America is in denial

When entire countries fail to confront serious challenges, it doesn’t end well. During the past half century, we Americans have lived in a very forgiving time, and seeing the world through rose-colored glasses had limited consequences. The climate was stable, our economy dwarfed the competition, democracy was on the rise, and our military strength made the U.S. the sole global hyperpower. Today, every one of those things has changed. If we continue to ignore the real threats we face, America will inevitably suffer serious consequences.

What clears the scales from the eyes of a nation? Pearl Harbor did. 9/11 did. A crisis can shake the public consciousness. But a crisis may come too late for a course correction that can prevent tragedy. The only cure for wishful thinking is leadership. Winston Churchill emboldened a complacent Britain and rallied the world. Abraham Lincoln held the Union together. Ronald Reagan shook us from our malaise. Lech Wałęsa inaugurated a movement that brought down the Iron Curtain. Martin Luther King Jr. inspired us to “believe that unarmed truth and unconditional love will have the final word in reality.” And Volodymyr Zelensky’s stunning display of courage—“I need ammunition, not a ride”—showed us what real character looks like.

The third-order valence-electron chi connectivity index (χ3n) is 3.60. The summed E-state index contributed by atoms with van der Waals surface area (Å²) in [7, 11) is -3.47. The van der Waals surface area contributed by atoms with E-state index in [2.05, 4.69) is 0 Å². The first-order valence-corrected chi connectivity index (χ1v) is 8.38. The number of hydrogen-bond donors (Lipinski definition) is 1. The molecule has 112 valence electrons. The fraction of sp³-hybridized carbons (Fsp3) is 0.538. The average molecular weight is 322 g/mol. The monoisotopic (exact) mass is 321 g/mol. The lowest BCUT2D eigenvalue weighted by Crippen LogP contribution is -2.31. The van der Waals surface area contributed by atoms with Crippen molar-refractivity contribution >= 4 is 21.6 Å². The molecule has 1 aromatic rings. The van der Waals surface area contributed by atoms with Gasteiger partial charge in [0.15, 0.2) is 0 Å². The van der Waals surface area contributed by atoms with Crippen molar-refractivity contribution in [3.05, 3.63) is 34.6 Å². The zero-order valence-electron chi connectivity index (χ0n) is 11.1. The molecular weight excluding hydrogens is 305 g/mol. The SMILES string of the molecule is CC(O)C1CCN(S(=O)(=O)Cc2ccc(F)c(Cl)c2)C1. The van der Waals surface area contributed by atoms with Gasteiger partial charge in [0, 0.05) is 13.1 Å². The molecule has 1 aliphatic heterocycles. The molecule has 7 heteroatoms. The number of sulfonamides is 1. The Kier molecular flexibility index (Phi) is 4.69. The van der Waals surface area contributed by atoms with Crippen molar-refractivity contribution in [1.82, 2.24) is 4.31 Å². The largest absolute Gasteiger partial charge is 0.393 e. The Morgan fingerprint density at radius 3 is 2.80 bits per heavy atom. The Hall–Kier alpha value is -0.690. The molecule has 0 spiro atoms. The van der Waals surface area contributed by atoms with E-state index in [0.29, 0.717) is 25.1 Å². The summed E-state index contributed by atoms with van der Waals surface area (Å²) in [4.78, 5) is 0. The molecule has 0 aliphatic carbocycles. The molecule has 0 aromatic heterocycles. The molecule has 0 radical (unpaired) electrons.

President Joe Biden is a genuinely good man, but he has yet been unable to break through our national malady of denial, deceit, and distrust. A return of Donald Trump would feed the sickness, probably rendering it incurable. Congress is particularly disappointing: Our elected officials put a finger in the wind more frequently than they show backbone against it. Too often, Washington demonstrates the maxim that for evil to thrive only requires good men to do nothing.